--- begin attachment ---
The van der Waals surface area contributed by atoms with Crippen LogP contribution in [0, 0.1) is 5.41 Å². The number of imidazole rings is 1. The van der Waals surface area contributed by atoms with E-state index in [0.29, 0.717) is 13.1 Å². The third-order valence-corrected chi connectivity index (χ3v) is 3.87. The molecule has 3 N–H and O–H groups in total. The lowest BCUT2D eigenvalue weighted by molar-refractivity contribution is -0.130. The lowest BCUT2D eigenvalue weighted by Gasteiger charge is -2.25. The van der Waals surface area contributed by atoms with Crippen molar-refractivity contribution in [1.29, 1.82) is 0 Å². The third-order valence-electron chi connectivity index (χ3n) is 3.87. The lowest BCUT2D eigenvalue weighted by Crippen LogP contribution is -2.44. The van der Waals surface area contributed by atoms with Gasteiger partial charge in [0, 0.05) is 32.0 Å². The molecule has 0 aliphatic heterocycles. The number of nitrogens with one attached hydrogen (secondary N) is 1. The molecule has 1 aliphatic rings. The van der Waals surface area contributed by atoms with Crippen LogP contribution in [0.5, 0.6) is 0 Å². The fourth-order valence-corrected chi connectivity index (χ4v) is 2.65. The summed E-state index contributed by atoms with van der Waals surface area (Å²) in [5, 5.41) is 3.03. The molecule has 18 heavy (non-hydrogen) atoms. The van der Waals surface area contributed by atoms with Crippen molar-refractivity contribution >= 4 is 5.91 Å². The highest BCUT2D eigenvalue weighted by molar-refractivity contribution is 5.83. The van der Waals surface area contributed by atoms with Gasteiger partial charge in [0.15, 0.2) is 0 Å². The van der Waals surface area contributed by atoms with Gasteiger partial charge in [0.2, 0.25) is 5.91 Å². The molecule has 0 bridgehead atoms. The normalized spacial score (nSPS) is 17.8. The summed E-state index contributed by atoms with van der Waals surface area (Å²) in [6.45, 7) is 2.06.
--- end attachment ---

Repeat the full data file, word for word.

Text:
The van der Waals surface area contributed by atoms with Crippen LogP contribution in [0, 0.1) is 5.41 Å². The number of imidazole rings is 1. The van der Waals surface area contributed by atoms with E-state index in [0.29, 0.717) is 13.1 Å². The third-order valence-corrected chi connectivity index (χ3v) is 3.87. The molecule has 3 N–H and O–H groups in total. The lowest BCUT2D eigenvalue weighted by molar-refractivity contribution is -0.130. The lowest BCUT2D eigenvalue weighted by Gasteiger charge is -2.25. The van der Waals surface area contributed by atoms with Crippen molar-refractivity contribution in [1.29, 1.82) is 0 Å². The third-order valence-electron chi connectivity index (χ3n) is 3.87. The lowest BCUT2D eigenvalue weighted by Crippen LogP contribution is -2.44. The van der Waals surface area contributed by atoms with Gasteiger partial charge in [0, 0.05) is 32.0 Å². The molecule has 0 aliphatic heterocycles. The number of nitrogens with one attached hydrogen (secondary N) is 1. The molecule has 1 aliphatic rings. The van der Waals surface area contributed by atoms with Crippen LogP contribution in [0.5, 0.6) is 0 Å². The fourth-order valence-corrected chi connectivity index (χ4v) is 2.65. The summed E-state index contributed by atoms with van der Waals surface area (Å²) in [5, 5.41) is 3.03. The molecule has 18 heavy (non-hydrogen) atoms. The van der Waals surface area contributed by atoms with Crippen molar-refractivity contribution >= 4 is 5.91 Å². The highest BCUT2D eigenvalue weighted by molar-refractivity contribution is 5.83. The van der Waals surface area contributed by atoms with Gasteiger partial charge in [0.15, 0.2) is 0 Å². The van der Waals surface area contributed by atoms with Gasteiger partial charge in [0.2, 0.25) is 5.91 Å². The molecule has 0 bridgehead atoms. The normalized spacial score (nSPS) is 17.8. The summed E-state index contributed by atoms with van der Waals surface area (Å²) in [6.45, 7) is 2.06.